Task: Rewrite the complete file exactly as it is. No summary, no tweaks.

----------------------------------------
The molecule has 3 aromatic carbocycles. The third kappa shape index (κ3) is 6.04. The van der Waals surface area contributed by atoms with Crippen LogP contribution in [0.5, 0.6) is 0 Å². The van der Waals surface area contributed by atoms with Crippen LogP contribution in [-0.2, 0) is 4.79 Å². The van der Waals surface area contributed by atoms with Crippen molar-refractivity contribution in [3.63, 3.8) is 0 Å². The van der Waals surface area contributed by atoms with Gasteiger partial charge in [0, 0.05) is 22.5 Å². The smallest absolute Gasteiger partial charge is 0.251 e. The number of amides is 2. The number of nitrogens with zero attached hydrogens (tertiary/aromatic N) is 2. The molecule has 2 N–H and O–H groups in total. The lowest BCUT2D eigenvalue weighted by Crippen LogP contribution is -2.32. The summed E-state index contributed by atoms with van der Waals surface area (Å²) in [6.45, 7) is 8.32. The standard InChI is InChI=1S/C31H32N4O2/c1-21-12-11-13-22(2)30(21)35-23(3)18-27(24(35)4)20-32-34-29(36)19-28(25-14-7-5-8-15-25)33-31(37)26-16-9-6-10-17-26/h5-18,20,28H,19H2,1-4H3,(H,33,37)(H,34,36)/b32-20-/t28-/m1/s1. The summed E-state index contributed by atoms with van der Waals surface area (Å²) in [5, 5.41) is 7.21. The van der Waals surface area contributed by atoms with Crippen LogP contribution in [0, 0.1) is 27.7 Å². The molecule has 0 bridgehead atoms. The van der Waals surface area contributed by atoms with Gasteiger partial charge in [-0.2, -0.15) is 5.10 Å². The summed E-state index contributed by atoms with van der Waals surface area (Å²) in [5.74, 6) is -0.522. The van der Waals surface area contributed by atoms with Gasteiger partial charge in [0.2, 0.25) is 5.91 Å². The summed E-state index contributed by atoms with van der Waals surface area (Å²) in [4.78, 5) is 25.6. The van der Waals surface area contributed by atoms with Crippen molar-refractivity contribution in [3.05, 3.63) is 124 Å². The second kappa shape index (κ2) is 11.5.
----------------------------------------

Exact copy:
The molecule has 3 aromatic carbocycles. The third kappa shape index (κ3) is 6.04. The van der Waals surface area contributed by atoms with Crippen LogP contribution in [0.5, 0.6) is 0 Å². The van der Waals surface area contributed by atoms with Crippen LogP contribution in [-0.2, 0) is 4.79 Å². The van der Waals surface area contributed by atoms with Crippen molar-refractivity contribution in [3.63, 3.8) is 0 Å². The van der Waals surface area contributed by atoms with Gasteiger partial charge in [0, 0.05) is 22.5 Å². The smallest absolute Gasteiger partial charge is 0.251 e. The number of amides is 2. The number of nitrogens with zero attached hydrogens (tertiary/aromatic N) is 2. The molecule has 2 N–H and O–H groups in total. The lowest BCUT2D eigenvalue weighted by Crippen LogP contribution is -2.32. The summed E-state index contributed by atoms with van der Waals surface area (Å²) in [6.45, 7) is 8.32. The standard InChI is InChI=1S/C31H32N4O2/c1-21-12-11-13-22(2)30(21)35-23(3)18-27(24(35)4)20-32-34-29(36)19-28(25-14-7-5-8-15-25)33-31(37)26-16-9-6-10-17-26/h5-18,20,28H,19H2,1-4H3,(H,33,37)(H,34,36)/b32-20-/t28-/m1/s1. The summed E-state index contributed by atoms with van der Waals surface area (Å²) in [5, 5.41) is 7.21. The van der Waals surface area contributed by atoms with Crippen LogP contribution in [0, 0.1) is 27.7 Å². The molecule has 0 bridgehead atoms. The van der Waals surface area contributed by atoms with Gasteiger partial charge in [-0.2, -0.15) is 5.10 Å². The summed E-state index contributed by atoms with van der Waals surface area (Å²) in [5.74, 6) is -0.522. The van der Waals surface area contributed by atoms with Gasteiger partial charge in [0.2, 0.25) is 5.91 Å². The summed E-state index contributed by atoms with van der Waals surface area (Å²) in [4.78, 5) is 25.6. The van der Waals surface area contributed by atoms with Crippen molar-refractivity contribution in [3.05, 3.63) is 124 Å². The second kappa shape index (κ2) is 11.5.